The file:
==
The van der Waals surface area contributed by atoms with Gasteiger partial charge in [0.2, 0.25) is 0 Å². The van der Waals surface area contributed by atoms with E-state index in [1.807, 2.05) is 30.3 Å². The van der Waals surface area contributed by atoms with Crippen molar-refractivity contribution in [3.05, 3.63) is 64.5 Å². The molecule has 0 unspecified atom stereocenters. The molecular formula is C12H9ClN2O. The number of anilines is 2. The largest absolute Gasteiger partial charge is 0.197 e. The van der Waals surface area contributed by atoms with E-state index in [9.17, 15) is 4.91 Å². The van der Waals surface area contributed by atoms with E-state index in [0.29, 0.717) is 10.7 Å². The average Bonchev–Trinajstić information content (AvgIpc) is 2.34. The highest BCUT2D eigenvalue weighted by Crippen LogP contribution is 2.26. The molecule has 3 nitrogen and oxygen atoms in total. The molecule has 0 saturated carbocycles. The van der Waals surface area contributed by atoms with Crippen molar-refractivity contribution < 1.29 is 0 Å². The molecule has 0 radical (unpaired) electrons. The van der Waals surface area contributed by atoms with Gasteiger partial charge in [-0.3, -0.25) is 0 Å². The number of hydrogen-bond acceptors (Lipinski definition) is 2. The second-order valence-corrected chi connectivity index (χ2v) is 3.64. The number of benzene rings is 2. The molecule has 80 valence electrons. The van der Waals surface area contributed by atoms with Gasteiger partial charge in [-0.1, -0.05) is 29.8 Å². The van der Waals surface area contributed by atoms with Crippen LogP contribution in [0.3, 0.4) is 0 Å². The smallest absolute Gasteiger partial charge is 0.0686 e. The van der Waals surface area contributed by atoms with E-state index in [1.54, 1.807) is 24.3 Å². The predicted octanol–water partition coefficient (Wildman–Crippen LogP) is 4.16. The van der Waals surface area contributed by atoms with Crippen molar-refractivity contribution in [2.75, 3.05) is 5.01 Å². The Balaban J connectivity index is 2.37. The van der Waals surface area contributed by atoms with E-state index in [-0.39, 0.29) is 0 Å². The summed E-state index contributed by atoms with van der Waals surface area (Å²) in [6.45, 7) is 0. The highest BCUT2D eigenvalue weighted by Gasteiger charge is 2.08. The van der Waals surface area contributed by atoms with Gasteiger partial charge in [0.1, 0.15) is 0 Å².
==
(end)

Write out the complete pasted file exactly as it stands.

The van der Waals surface area contributed by atoms with Gasteiger partial charge in [0.2, 0.25) is 0 Å². The van der Waals surface area contributed by atoms with E-state index in [1.807, 2.05) is 30.3 Å². The van der Waals surface area contributed by atoms with Crippen molar-refractivity contribution in [3.05, 3.63) is 64.5 Å². The molecule has 0 unspecified atom stereocenters. The molecular formula is C12H9ClN2O. The number of anilines is 2. The largest absolute Gasteiger partial charge is 0.197 e. The van der Waals surface area contributed by atoms with E-state index in [9.17, 15) is 4.91 Å². The van der Waals surface area contributed by atoms with E-state index in [0.29, 0.717) is 10.7 Å². The average Bonchev–Trinajstić information content (AvgIpc) is 2.34. The highest BCUT2D eigenvalue weighted by Crippen LogP contribution is 2.26. The molecule has 3 nitrogen and oxygen atoms in total. The molecule has 0 saturated carbocycles. The van der Waals surface area contributed by atoms with Crippen molar-refractivity contribution < 1.29 is 0 Å². The molecule has 0 radical (unpaired) electrons. The van der Waals surface area contributed by atoms with Gasteiger partial charge in [-0.3, -0.25) is 0 Å². The number of hydrogen-bond acceptors (Lipinski definition) is 2. The second-order valence-corrected chi connectivity index (χ2v) is 3.64. The number of benzene rings is 2. The molecule has 80 valence electrons. The van der Waals surface area contributed by atoms with Gasteiger partial charge in [-0.1, -0.05) is 29.8 Å². The van der Waals surface area contributed by atoms with Crippen LogP contribution in [0.3, 0.4) is 0 Å². The smallest absolute Gasteiger partial charge is 0.0686 e. The van der Waals surface area contributed by atoms with E-state index in [1.54, 1.807) is 24.3 Å². The predicted octanol–water partition coefficient (Wildman–Crippen LogP) is 4.16. The van der Waals surface area contributed by atoms with Crippen molar-refractivity contribution in [2.75, 3.05) is 5.01 Å². The Balaban J connectivity index is 2.37. The van der Waals surface area contributed by atoms with E-state index in [-0.39, 0.29) is 0 Å². The summed E-state index contributed by atoms with van der Waals surface area (Å²) in [6.45, 7) is 0. The highest BCUT2D eigenvalue weighted by Gasteiger charge is 2.08. The van der Waals surface area contributed by atoms with Gasteiger partial charge in [0.1, 0.15) is 0 Å².